Millet is the main staple of Chad, and most families in and around Mongo have land in the perimeter for planting this seed. It is what most Chadians eat every day, so if there is a year with a very good harvest, the farmers, and the area as a whole, are very well off. Likewise, if the crops are very bad, then many will go hungry. There are two harvest times for millet. Red millet is harvested in November, and white millet is harvested now, in January.
The news for this year’s harvest is neither great, nor bad. So, although we all love a big return, we can be thankful that there will be food on the “table” for our friends in Chad until next harvest.
Please also pray for the spiritual harvest to ripen in the hearts of the Dadjo as God’s Word works it’s way into their lives.
Chad, Africa is a third world country. In fact, Chad is one of the poorest countries in the world. For this reason, Chadians are forced to live a lifestyle quite different from your average suburban household. One example is in what they eat.
On the average day, Chadians mostly eat a pasty substance called ‘boule’. It consists of a grain called millet, which is their staple crop. Boule, served in a dome form, is eaten with the hands, and dipped in different sauces before it is consumed. Why boule? It’s cheap. That’s the best reason I can come up with, because, honestly, it doesn’t taste so good… at all. Chadians almost always eat as a group, from the same platter. It is part of their culture. Even though eating from the same plate is – we can’t deny – unsanitary, the average Chadians does it without exception.
Now, on special occasions, or if it’s affordable, Chadians often eat common dishes such as goat meat (which the Aviles kids love). The goat meat there is not what you’d find in the States or Europe either. That’s because it is always tough. The goats run around all they want. It isn’t like they are kept in some cage and taught to just eat all day. The same goes for chicken, which is not consumed as much as goat. Chadians like their meat spicy, so they often use different sauces, or a crushed red pepper mixed with salt. Another food is rice, but rice isn’t eaten even close to as much as millet is. Chadians get most of their other food, such as vegetables, from the outdoor market.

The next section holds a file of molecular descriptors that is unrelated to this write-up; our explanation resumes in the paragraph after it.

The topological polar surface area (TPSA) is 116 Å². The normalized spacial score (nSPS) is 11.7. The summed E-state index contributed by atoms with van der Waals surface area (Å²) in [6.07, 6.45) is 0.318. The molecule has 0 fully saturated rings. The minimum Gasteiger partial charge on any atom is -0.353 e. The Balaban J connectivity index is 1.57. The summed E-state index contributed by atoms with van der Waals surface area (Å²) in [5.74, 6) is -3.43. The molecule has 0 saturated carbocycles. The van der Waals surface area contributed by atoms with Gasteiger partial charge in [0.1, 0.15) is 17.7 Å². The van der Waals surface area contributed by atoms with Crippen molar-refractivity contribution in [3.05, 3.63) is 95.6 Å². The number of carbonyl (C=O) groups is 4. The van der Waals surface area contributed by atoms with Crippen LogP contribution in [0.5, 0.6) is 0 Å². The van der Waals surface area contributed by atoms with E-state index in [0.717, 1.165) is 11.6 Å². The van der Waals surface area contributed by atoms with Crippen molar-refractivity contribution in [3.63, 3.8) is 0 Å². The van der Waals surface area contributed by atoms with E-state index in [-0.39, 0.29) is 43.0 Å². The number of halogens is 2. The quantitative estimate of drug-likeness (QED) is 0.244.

Now that rainy season in gone, although the humidity still lingers, the first harvest is ready for the people of Chad.
There are two harvest seasons because of the different millet (the main food staple) that the people in central Chad grow: red millet, which handles a drier rainy season better, and white millet, which handles a wetter season better.
Of course if the season is perfect, both grow great. A friend of ours had it bad for a few years. One year, it was just plain dry and nothing wanted to grow. The following year, he planted more white millet than red assuming another bad year. Unfortunately for him, it rained too much and drowned almost his whole crop. So the next year he went after the red millet, and you can guess what happened. It was too dry, and the red millet died leaving his family with another very poor harvest.:(
Thanks to the French military and UN presence, there is a growing variety of food available in the capital of Chad. We took advantage of that often when we were in the capital. But if you really wanted to eat the way most Chadians do, you would probably get tired of their food after one day. That is because they eat what they call boule for most of their meals. It is made of boiled ground millet. (You can buy millet seed in the States, usually for bird food.) It’s boiled into a consistency similar to that of play-doe, but the part that makes it nice most of the time is the sauce that you dip it into. This is usually made of a leafy sauce spiced up to be quite tasty… most of the time. A platter for the boule for everyone to share off of, and a bowl for the sauce for everyone to dip into. No table and chairs, and best of all, apart from the one platter and bowl, no dishes to clean up afterwards. Bon apetit!